02 April, 2010

When they disobey again and again..

My oldest, L, has been making the wrong choices all day.  When he is supposed to focus on one task, a task he has been performing for over a year, he is distracted, not once, but several times.  When I take away a toy, requiring him to earn it back, he still finds a way to not listen, and becomes distracted again and again.

He has this tendency to push all of my buttons, truly all of them.  Both of them are not allowed to play with mystikman's ipod or his phone.  Again and again we tell them there will be consequences to playing with these items.

A day that L has been on my very last nerve, instead of practicing his piano, he was hiding, playing his father's phone.  I am beyond what to do.  We take away privileges, we take away toys, we threaten to take more away, I ask him what is he going to do in order to make it up... NOTHING WORKS!

I am so disappointed in him and me.  I am beyond anger at this point.  I don't understand why he continues to make bad choices, time and time again.  I mean really, what is it?

When I was little I never wanted to be punished, as it meant the wooden paddle.  That was enough of a deterrent for me.  Not spanking in this house is such a challenge and I admit I slip now and then.  But I don't get it.  I don't understand why he continues to do things he knows will get him in trouble.

Today I took away a toy, had him figure out what he will do for me, took away another privilege of having a friend over, then took away the privilege to set up for Easter.  Just now I put some of his lesser toys in the garbage and growled my neck into soreness.  I am fed up with his choices, really fed up.  I ask kindly, I show him, I remind him to be focused... keep his nose in his own business and focus.  I am just so fed up.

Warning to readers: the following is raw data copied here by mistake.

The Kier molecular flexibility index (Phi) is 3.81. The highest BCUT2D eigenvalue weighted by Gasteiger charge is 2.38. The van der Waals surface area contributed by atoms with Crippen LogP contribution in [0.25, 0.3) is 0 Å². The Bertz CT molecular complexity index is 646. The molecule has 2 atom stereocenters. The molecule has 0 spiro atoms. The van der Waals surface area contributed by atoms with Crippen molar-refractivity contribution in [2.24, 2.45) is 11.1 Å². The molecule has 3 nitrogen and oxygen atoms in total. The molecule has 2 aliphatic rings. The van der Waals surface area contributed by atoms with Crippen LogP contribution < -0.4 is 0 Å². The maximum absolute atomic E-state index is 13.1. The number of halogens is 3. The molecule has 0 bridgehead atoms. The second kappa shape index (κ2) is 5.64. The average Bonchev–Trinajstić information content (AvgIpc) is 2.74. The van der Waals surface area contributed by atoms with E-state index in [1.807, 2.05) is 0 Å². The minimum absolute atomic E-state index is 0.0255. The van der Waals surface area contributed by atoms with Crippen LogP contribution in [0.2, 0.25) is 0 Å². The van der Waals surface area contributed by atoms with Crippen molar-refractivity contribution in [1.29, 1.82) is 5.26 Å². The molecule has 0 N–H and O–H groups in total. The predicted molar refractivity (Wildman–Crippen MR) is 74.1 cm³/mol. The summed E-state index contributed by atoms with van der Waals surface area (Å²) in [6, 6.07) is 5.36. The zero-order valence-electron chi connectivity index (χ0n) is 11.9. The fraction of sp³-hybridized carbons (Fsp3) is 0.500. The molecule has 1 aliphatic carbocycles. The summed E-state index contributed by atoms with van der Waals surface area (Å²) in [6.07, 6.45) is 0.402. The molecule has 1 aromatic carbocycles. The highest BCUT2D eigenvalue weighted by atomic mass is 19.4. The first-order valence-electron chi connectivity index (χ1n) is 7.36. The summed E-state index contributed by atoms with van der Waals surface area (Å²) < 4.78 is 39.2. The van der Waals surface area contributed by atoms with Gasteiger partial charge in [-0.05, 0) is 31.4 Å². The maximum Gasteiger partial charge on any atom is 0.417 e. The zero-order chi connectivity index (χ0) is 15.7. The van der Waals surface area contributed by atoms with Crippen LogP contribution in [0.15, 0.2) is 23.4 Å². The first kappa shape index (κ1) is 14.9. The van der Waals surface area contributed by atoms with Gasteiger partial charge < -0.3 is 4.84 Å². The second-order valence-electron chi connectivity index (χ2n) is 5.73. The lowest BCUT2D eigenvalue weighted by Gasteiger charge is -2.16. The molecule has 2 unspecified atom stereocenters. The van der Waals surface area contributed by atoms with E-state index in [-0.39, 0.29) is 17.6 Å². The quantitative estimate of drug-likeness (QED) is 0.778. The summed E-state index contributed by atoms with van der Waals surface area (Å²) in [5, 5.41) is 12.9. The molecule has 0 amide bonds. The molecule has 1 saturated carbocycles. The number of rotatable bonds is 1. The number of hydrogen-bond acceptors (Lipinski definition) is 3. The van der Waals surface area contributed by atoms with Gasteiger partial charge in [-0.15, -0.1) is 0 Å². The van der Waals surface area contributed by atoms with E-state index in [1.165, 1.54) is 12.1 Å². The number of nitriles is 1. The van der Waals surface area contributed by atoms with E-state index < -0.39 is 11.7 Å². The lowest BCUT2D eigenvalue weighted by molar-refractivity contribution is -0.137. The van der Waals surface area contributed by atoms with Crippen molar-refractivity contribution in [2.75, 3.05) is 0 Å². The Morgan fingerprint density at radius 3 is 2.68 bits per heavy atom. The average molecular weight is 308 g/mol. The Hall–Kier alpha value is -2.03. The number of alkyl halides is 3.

Any suggestions out there?


Ally said...

How many positive choices does he have in a day? So much of this sounds like a battle over control. does he feel like he is in control over his days or is he told to do things only?

MystikMomma said...

Yes good point. He does have choices about certain things. There was the opportunity to set up Easter, go to the park, play with a friend on the beach, mind you all today! We even had pizza for dinner his all time favorite. Alas, none of it worked and when Mystikman came home, it got worse. A couple of his favorite toys were put in the garbage, down the garbage shoot. I didn't think that was necessary, as L was already punished, but Mystikman wanted to also prove a point. Ugh, the struggle to raise my very independent minded child continues.

Isle Dance said...

I can't remember where I saw this, but there was a discussion the parents had with the children, and a chart, that showed the consequences to behavior. The child chooses the behavior and knows ahead of time what the consequence/s will be and the parent calmly follows through. No argument. No confusion. (I didn't say no tantrum, but...no argument, for sure, as the parent calmly follows through.) I'd look for the expert who created this and see how it was done. Very fair, especially since little brains cannot be fully developed for years and they tend to thrive on a solid foundation of consistent predictability. Hear. See. Do.

Anonymous said...

Meh, I don't know A, with our girl, looking at her harshly is enough to send her into tears and she starts acting the way she should. With the boy? Not so much. While I can respect your decision for the 'no spanking', what I've noticed in this house is that my wife and mother in law have trouble with him listening, I don't really have as much trouble. The difference between us? I'll give him a swift swat on the fundament if he doesn't listen to me. He reminds me a lot of what I was probably like as a kid...and those soft conversations of consequences didn't really make a dent in me. The wooden spoon sure did though! :)

On another note, one thing I do try and do is make sure I know WHY I'm not letting them do something. Is there a real good reason for it, or just because something is mine, or even just expensive? So the kids can play with the phones, iPods, and dozens of other electronic toys we have around, they just can't do it without one of us there with them. That takes the "forbidden" nature of the object away, and makes it a bit less desirable. Good luck!